Toxic communication

Instead of treating each other with kindness, most of our conversations are filled with sarcasm, criticism, or overt hostility. We may even start avoiding talking to each other.


While it’s normal to experience jealousy from time to time, it can become an issue if we can’t get ourselves to think or feel positively about the other’s success.

Controlling behaviours

Questioning where we are all the time or becoming overly upset when we don’t immediately answer texts are both signs of controlling behaviour, contributing to toxicity in a relationship. In some cases, these attempts of control can be a sign of abuse (see above).


Holding on to grudges and letting them fester chips away at intimacy. Over time, frustration or resentment can build up and make a smaller chasm much bigger.


We find ourselves constantly making up lies about our whereabouts or who we meet up with to avoid spending time with our partner.

Patterns of disrespect

Being chronically late, casually “forgetting” events, and other behaviours that show disrespect for our time are a red flag. 

Negative financial behaviours

Our partner might make financial decisions, including purchasing big-ticket items or withdrawing large sums of money, without consulting us.

Constant stress

An average amount of tension runs through every relationship but finding ourselves constantly on edge indicates something’s off. This ongoing stress can take a toll on our physical and emotional health.

Ignoring our needs

Going along with whatever our partner wants to do, even when it goes against our wishes or comfort level, is a sure sign of toxicity. For example, we might agree to a vacation they planned, either intentionally or unintentionally, for dates that aren’t convenient for us.

Lost relationships

We have stopped spending time with friends and family, either to avoid conflict with our partner or to get around having to explain what’s happening in our relationship. Alternatively, we might find our free time is wrapped up in dealing with our partner.

Lack of self-care

In a toxic relationship, we might let go of our usual self-care habits. We might withdraw from hobbies we once loved, neglect our health, and sacrifice our free time.

Hoping for change

We might stay in the relationship because we see the other person’s potential or think that if we just change ourselves and our actions, they’ll change as well.

Walking on eggshells

We worry that we will provoke extreme tension by bringing up problems, so we become conflict-avoidant and keep any issues to ourselves.

Toxic relationships – Can the relationship be saved?

Many people assume that toxic relationships are doomed, but that isn’t always the case. But for any kind of change for the better, both partners must want to change. If only one partner is invested in creating healthy patterns, there is —unfortunately — little likelihood that change will occur.

Here are a few other signs that we might be able to work things out.

Willingness to invest

We both display an attitude of openness and willingness to invest in making the relationship better. That may manifest by an interest in deepening conversations or setting aside regular blocks of time for spending quality time together.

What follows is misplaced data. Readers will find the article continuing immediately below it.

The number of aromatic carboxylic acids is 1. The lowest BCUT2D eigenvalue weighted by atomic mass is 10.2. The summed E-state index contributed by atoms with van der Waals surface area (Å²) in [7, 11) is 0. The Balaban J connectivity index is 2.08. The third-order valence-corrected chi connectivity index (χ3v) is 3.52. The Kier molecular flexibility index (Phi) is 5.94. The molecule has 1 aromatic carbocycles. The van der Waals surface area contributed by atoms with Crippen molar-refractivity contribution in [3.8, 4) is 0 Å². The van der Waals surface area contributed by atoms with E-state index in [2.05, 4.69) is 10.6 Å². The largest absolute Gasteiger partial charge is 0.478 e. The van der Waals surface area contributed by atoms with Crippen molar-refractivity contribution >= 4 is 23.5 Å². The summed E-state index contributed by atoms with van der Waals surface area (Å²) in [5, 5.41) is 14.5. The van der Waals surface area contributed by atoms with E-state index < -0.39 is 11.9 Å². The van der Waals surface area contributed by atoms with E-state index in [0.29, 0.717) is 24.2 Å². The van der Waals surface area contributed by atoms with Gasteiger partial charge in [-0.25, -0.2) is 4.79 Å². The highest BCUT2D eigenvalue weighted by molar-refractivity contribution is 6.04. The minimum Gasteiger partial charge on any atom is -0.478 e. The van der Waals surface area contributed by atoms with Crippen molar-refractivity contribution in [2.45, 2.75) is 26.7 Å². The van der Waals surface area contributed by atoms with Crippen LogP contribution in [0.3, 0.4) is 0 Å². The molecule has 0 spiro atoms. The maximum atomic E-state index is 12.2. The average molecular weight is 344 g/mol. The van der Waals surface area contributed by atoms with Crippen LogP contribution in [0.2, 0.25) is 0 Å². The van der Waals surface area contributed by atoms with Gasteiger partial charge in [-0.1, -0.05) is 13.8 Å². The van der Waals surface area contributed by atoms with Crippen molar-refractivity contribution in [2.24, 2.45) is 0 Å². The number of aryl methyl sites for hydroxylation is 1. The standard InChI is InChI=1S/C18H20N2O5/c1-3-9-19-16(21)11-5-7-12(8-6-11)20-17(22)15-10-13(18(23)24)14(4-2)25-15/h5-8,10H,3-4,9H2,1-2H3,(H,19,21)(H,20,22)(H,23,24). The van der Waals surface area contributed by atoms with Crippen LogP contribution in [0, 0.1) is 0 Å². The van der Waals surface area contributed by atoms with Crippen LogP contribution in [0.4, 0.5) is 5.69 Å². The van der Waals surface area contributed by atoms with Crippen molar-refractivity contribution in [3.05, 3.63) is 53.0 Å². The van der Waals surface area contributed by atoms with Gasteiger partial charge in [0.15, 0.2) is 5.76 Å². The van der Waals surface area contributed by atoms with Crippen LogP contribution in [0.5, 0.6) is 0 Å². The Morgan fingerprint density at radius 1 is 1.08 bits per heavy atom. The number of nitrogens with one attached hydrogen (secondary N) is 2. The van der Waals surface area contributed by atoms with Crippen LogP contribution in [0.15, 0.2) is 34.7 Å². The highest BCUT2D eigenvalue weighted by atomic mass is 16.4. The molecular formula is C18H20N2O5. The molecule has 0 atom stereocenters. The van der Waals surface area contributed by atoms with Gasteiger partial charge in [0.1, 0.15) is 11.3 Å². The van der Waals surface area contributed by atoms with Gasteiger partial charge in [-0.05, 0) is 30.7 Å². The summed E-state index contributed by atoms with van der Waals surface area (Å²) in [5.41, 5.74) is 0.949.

Acceptance of past behaviours that have harmed the relationship is vital on both ends. It reflects an interest in self-awareness and self-responsibility.

A shift from blaming to understanding

If we are both able to steer the conversation away from blaming and more toward understanding and learning, there may be a path forward.

Openness to outside help

Sometimes, we might need help to get things back on track, either through individual or couples counselling.

Toxic relationship – How can we move forward?

Repairing a toxic relationship will take time, patience, and diligence. That is especially the case, given that most toxic relationships often occur due to longstanding issues in the current relationship or as a result of problems unaddressed from prior relationships.

Here are some steps for turning things around:

Don’t dwell on the past

Sure, part of repairing the relationship will likely involve addressing past events. But this shouldn’t be the sole focus of our relationship moving forward. Resist the temptation to refer back to adverse scenarios constantly.

View our partner with compassion

When we find ourselves wanting to blame our partner for all the problems in the relationship, try taking a step back and looking at the potential motivators behind their behaviour. Have they been going through a hard time at work? Was there some family drama weighing heavily on their mind? These aren’t excuses for bad behaviour, but they can help us better understand where our partner’s coming from.

Start therapy

An openness to therapy can be a good sign that things are mendable. Following through on this can be vital to helping the relationship move forward. While couples counselling is a good starting point, individual therapy can be a helpful addition.

Find support

Regardless of whether we decide to try therapy, look for other support opportunities. Maybe this involves talking to a close friend or joining a local support group for couples or partners dealing with specific issues in their relationship, such as infidelity or substance misuse.

Practice healthy communication

We should pay close attention to how we talk to each other as we mend things. Be gentle with each other. Avoid sarcasm or mild jabs, at least for the time being. Using “I” statements, especially when talking about relationship issues is always a good idea. For example, instead of saying, “You don’t listen to what I’m saying,” we could say, “I feel like you aren’t listening to me when you take out our phone while I’m talking.”

Be accountable